To assess the risk of bias in individual studies for the primary outcome, a standardized critical appraisal instrument, the Cochrane Collaboration’s risk of bias tool ( was used for RCT. While the Newcastle Ottawa scale (NOS) for the observational study was used for observational studies ( Two reviewers (SK and SS) independently assessed the risk of bias based on sequence generation, allocation concealment, blinding of participants’ personnel and outcome assessors, incomplete outcome data, selective outcome reporting, and other sources of bias. Disagreements were resolved by discussion.


Search results and study characteristics

Altogether, 165 studies were obtained from electronic database searches. Out of this, 115 studies were screened by title and abstract after removal of duplicates. The remaining 30 full-text articles were then assessed as per the eligibility criteria. Finally, only 9 studies with a total of 202 patients were included in our study (Fig. 1).

Fig. 1
figure 1

Prisma diagram showing the selection and identification of study

The characteristics of the patients included in our analysis are summarized in Table 1. The included studies consisted of six retrospectives observational studies [13,14,15,16,17,18,19], and three randomized controlled trials [19,20,21]. Of these, only 2 studies used Satralizumab [20, 21], while the remaining seven studies used Tocilizumab [13,14,15,16,17,18]. The studies were done in different parts of Asia, Europe, and North America. The sample size of the patients ranged from 3 to 63 with female predominance with mean age ranging from 29.4 years to 50 years. The average follow-up duration ranged from 12 months to 31.8 months. The most commonly used dose was 8 mg/kg for 4 weeks intravenously and 120 mg subcutaneously in specified dosage pattern. Add-on drugs were used in all the observational studies, of which the most common were azathioprine and mycophenolate mofetil while in RCTs, only one study assessing monotherapy used no placebo drugs [21].

Table 1 Detail characteristics of studies included

NOS scale used for observational studies [13,14,15,16,17,18] found the score ranging from 5 to 7. All the studies were included in the analysis. While for RCTs, two trials [20, 21] had a low risk of bias while the remaining trial [19] had a high risk of bias under the domain deviation from the intended intervention and unclear bias under the domain missing outcome data. (Appendix 2 and 3supplementary file).

Efficacy outcomes

We carried out our analysis for only one Interleukin-6-receptor inhibitor drug (Tocilizumab) and discuss its efficacy and adverse effects outcome with those in trials of Satralizumab.

Proportions of relapse-free patients

The events of relapse-free patients before and after Interleukin-6-receptor inhibitors therapy (Tocilizumab) was reported in all seven studies (n = 97). As the heterogeneity between studies was high (I2 = 83.67%, p = < 0.001), we conducted a meta-analysis using a random effect model. Our analysis showed that number of relapse-free patients at follow-up with use of Tocilizumab was 76% (95% CI: 0.61–0.91; p < 0.001) among which pooled proportion was 69% (95% CI: 0.44–0.94; I2 = 82.69%, p = < 0.001) in observational studies (n = 38) and 86% (95% CI: 0.78–0.95) in RCTs (n = 59), with no subgroup difference (p = 0.19) (Fig. 2). The differences in effect size according to the study types, duration of follow-up, percentage of Aquaporin-4 Ab positivity, and site of injection are given in subgroup analysis in Table 2.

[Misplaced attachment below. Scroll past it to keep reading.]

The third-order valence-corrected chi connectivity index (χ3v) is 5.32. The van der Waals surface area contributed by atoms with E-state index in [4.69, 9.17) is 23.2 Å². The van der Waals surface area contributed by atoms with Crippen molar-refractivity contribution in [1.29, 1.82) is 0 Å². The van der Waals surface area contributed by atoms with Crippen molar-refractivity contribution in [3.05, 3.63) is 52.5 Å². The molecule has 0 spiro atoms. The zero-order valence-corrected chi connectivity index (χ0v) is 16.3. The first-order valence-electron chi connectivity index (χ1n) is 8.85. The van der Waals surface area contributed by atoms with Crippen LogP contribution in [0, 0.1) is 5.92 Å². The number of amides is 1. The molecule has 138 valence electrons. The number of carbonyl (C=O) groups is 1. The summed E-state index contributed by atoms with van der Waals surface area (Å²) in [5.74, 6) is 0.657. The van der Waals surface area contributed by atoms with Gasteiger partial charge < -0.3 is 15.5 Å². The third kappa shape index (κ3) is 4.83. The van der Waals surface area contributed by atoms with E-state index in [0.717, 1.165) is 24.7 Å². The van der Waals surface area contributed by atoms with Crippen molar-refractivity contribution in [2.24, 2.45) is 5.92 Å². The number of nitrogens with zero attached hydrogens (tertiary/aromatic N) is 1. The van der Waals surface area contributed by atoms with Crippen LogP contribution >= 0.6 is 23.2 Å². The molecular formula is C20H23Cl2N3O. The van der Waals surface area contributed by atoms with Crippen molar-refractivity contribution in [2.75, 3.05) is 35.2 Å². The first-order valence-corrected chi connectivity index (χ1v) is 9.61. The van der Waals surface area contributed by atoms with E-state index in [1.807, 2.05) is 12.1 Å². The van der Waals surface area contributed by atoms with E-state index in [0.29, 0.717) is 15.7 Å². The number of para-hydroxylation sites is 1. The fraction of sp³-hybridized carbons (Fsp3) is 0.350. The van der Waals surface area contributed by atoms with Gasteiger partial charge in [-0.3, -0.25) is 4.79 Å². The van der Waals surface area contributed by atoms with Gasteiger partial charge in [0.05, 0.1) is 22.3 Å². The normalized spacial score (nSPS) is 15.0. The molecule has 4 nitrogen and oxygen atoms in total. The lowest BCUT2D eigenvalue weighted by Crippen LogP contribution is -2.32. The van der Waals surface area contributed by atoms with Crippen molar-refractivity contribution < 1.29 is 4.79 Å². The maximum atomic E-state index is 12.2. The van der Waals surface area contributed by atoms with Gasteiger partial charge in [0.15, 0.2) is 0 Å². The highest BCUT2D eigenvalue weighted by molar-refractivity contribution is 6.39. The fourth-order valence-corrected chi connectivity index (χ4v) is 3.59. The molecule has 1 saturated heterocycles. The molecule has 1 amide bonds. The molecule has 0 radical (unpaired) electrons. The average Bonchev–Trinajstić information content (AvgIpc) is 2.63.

Fig. 2
figure 2

Forest plot with 95% CI for meta-analysis of proportion of patients who were relapse free. The area of each square is proportional to the study’s weight in the meta-analysis, while the diamond shows the pooled result. The horizontal lines through the square illustrate the length of the confidence interval. The width of the diamond serves the same purpose. The overall meta-analyzed measure of effect is imaginary vertical line passing through diamond. (Subgroup Analysis according to study type)

Table 2 Subgroup Analysis in proportion of relapse free patients

To explore the possible cause of heterogeneity, meta-regression was done, which showed significant correlation between the outcome and following variables: study types (p < 0.001), duration of follow up (p = 0.003) and site of injection (p < 0.001). While a non-significant correlation was found between the outcome and the percentage of AQP-4 positivity (p = 0.208). The information for meta-regression analysis is given in Table 3.

Table 3 Meta Regression for subgroups of relapse free patients

Sensitivity analysis done showed stable overall effect size after testing for all study omitted. The inspection of the funnel plot and egger’s test (p = < 0.001) showed significant publication bias. (Supplementary Fig. 1). The adjusted proportion using the Duval and Tweedie trim and fill method was 91.9% of patients (95% CI: 0.79–1.05, 4 studies imputed).

Change in ARR

Changes in ARR before and after Interleukin-6-receptor inhibitor therapy (Tocilizumab) was reported in 5 studies (n = 35). For those studies who did not report mean and standard deviation (SD), individual data, mean and SDs were calculated, and in studies reporting as a median, range, and interquartile range, it was converted into mean and SD [22].